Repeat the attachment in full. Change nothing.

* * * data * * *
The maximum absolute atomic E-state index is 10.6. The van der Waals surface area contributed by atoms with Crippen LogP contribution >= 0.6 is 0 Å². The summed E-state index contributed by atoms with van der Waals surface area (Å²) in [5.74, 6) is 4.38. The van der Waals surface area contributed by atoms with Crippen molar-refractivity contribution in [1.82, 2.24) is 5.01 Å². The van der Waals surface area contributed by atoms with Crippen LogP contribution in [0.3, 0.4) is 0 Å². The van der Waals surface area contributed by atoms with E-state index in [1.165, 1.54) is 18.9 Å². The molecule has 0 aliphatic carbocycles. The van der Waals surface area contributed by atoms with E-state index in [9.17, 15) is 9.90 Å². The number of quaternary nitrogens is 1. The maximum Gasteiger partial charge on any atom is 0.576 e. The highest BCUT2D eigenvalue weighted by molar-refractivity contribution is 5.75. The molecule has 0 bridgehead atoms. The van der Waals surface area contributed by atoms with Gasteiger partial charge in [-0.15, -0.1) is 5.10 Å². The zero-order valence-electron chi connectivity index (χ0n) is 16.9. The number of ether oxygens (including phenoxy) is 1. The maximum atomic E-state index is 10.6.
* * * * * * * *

The maximum absolute atomic E-state index is 10.6. The van der Waals surface area contributed by atoms with Crippen LogP contribution >= 0.6 is 0 Å². The summed E-state index contributed by atoms with van der Waals surface area (Å²) in [5.74, 6) is 4.38. The van der Waals surface area contributed by atoms with Crippen molar-refractivity contribution in [1.82, 2.24) is 5.01 Å². The van der Waals surface area contributed by atoms with Crippen LogP contribution in [0.3, 0.4) is 0 Å². The van der Waals surface area contributed by atoms with E-state index in [1.165, 1.54) is 18.9 Å². The molecule has 0 aliphatic carbocycles. The van der Waals surface area contributed by atoms with E-state index in [9.17, 15) is 9.90 Å². The number of quaternary nitrogens is 1. The maximum Gasteiger partial charge on any atom is 0.576 e. The highest BCUT2D eigenvalue weighted by molar-refractivity contribution is 5.75. The molecule has 0 bridgehead atoms. The van der Waals surface area contributed by atoms with Gasteiger partial charge in [-0.15, -0.1) is 5.10 Å². The zero-order valence-electron chi connectivity index (χ0n) is 16.9. The number of ether oxygens (including phenoxy) is 1. The maximum atomic E-state index is 10.6.